By Emily Gian
New Zealand singer Lorde was quoted in a recent Guardian article as saying, “I want to be Leonard Cohen,” so when my father, a life-long Cohen fan, heard about this and the reasons for the cancellation of the Tel Aviv leg of her world tour show which also involves two gigs in Russia, he dryly responded, “So instead she’s become Yasser Arafat!”
I think he was being facetious but I am not 100% sure in light of everything that has already been written on this topic and the publication of the singer’swishy-wishy explanation of her change of heart – said to have resulted from a letter penned by two New Zealanders, a Jew and a Palestinian, which presented a one-sided BDS style version of the conflict and was swallowed hook, line and sinker.
One could be forgiven for saying that the decision to cancel has received more attention than it deserves and to end it there but for the fact that several aspects of the bullying of the BDS movement and its distortion of the truth need to be challenged.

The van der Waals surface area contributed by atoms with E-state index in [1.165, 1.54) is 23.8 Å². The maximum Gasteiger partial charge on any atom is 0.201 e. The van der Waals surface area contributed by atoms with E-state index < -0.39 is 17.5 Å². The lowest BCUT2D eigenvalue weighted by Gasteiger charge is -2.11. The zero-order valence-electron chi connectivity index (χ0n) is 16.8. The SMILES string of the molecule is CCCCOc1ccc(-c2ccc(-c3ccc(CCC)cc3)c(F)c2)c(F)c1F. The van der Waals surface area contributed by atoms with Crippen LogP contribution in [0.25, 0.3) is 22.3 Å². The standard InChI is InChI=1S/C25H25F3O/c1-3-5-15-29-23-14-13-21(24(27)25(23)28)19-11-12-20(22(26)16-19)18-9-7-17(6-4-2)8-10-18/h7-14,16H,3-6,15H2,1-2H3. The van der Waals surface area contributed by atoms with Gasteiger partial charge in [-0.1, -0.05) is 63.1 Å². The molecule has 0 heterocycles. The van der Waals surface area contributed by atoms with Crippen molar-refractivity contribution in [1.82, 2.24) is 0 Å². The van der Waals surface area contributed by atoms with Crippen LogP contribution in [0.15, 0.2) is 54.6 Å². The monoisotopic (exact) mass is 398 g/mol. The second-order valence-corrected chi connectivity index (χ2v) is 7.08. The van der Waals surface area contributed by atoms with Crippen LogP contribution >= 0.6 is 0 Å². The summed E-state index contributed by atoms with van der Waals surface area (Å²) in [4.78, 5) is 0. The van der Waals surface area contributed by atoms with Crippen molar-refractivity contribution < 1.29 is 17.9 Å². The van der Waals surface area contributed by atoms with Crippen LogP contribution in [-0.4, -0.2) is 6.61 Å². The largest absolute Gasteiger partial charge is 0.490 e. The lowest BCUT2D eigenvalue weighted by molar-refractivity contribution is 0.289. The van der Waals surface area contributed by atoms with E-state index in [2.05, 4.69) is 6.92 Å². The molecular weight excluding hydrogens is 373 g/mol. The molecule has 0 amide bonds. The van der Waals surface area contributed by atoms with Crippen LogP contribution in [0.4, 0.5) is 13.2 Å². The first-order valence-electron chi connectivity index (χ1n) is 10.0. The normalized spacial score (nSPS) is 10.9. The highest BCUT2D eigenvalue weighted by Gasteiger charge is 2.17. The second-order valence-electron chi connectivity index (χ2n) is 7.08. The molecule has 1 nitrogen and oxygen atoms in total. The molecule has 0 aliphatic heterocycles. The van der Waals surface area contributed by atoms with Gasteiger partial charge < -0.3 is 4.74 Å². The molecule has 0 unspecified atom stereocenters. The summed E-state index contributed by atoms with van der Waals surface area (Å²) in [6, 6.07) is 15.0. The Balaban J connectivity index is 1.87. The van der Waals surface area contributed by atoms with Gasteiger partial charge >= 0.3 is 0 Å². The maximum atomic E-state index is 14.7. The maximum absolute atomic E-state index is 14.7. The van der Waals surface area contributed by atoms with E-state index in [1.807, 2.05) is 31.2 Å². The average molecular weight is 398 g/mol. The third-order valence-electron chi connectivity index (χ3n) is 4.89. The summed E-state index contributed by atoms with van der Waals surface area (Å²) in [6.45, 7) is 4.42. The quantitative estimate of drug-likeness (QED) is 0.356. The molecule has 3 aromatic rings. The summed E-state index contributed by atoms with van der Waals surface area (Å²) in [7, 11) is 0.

A growing number of artists are resisting the pressure put on them to cancel performances in Israel. They include Radiohead and Nick Cave (who both made a point last year of speaking out against the BDS movement), Rihanna, Britney Spears, Lady Gaga, Kygo, Elton John, Chainsmokers, Aerosmith, Bon Jovi, Justin Timberlake, Morrissey, Queen, Kanye West, Rod Stewart, Bryan Adams, Guns N’ Roses, Justin Bieber and even the Pixies, who years ago became the poster children of the BDS movement when they cancelled a show in 2010 after the Mavi Marmara incident, but then came back in 2014 and performed in Israel again last year. Moreover, the hypocrisy of the boycotters was highlighted earlier this year when it was revealed that films by and involving noted BDSers were being exhibited in Tel Aviv.
Mind you, hypocrisy is what is at the forefront here when an artist who prides herself on “bring informed” shuns Israel but will still perform twice in Russia which occupies parts of the Ukraine, oppresses its minorities including Moslems and its LGBT people and bolsters up Syria’s Assad regime which drops chemical weapons on the heads of its own people and is responsible for half a million dead and from which millions have fled in the past decade. One wonders where were the letters urging her not to go there or even not to return to her native New Zealand because of its past treatment of the indigenous population?